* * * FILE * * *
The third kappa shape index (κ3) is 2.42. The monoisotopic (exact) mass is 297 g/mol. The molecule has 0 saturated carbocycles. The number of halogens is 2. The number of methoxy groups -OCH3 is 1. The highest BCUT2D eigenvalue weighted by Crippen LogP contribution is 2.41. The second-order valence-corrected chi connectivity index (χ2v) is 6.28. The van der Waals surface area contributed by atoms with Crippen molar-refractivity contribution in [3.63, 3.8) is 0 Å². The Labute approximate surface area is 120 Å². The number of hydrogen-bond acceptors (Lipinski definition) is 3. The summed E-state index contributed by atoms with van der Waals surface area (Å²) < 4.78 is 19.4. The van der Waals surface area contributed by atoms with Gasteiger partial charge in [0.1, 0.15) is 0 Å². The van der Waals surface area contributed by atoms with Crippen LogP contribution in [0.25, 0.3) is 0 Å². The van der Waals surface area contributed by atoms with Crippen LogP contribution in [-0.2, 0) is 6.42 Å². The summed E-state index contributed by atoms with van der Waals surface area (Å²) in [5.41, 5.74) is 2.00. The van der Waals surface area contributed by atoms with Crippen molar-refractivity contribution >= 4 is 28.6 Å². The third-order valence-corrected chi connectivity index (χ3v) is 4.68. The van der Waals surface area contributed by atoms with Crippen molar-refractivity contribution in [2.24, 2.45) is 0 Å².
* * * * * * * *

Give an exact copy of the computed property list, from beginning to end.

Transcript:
The third kappa shape index (κ3) is 2.42. The monoisotopic (exact) mass is 297 g/mol. The molecule has 0 saturated carbocycles. The number of halogens is 2. The number of methoxy groups -OCH3 is 1. The highest BCUT2D eigenvalue weighted by Crippen LogP contribution is 2.41. The second-order valence-corrected chi connectivity index (χ2v) is 6.28. The van der Waals surface area contributed by atoms with Crippen molar-refractivity contribution in [3.63, 3.8) is 0 Å². The Labute approximate surface area is 120 Å². The number of hydrogen-bond acceptors (Lipinski definition) is 3. The summed E-state index contributed by atoms with van der Waals surface area (Å²) < 4.78 is 19.4. The van der Waals surface area contributed by atoms with Gasteiger partial charge in [0.1, 0.15) is 0 Å². The van der Waals surface area contributed by atoms with Crippen LogP contribution in [0.25, 0.3) is 0 Å². The van der Waals surface area contributed by atoms with Crippen LogP contribution in [-0.2, 0) is 6.42 Å². The summed E-state index contributed by atoms with van der Waals surface area (Å²) in [5.41, 5.74) is 2.00. The van der Waals surface area contributed by atoms with Crippen molar-refractivity contribution >= 4 is 28.6 Å². The third-order valence-corrected chi connectivity index (χ3v) is 4.68. The van der Waals surface area contributed by atoms with Crippen molar-refractivity contribution in [2.24, 2.45) is 0 Å².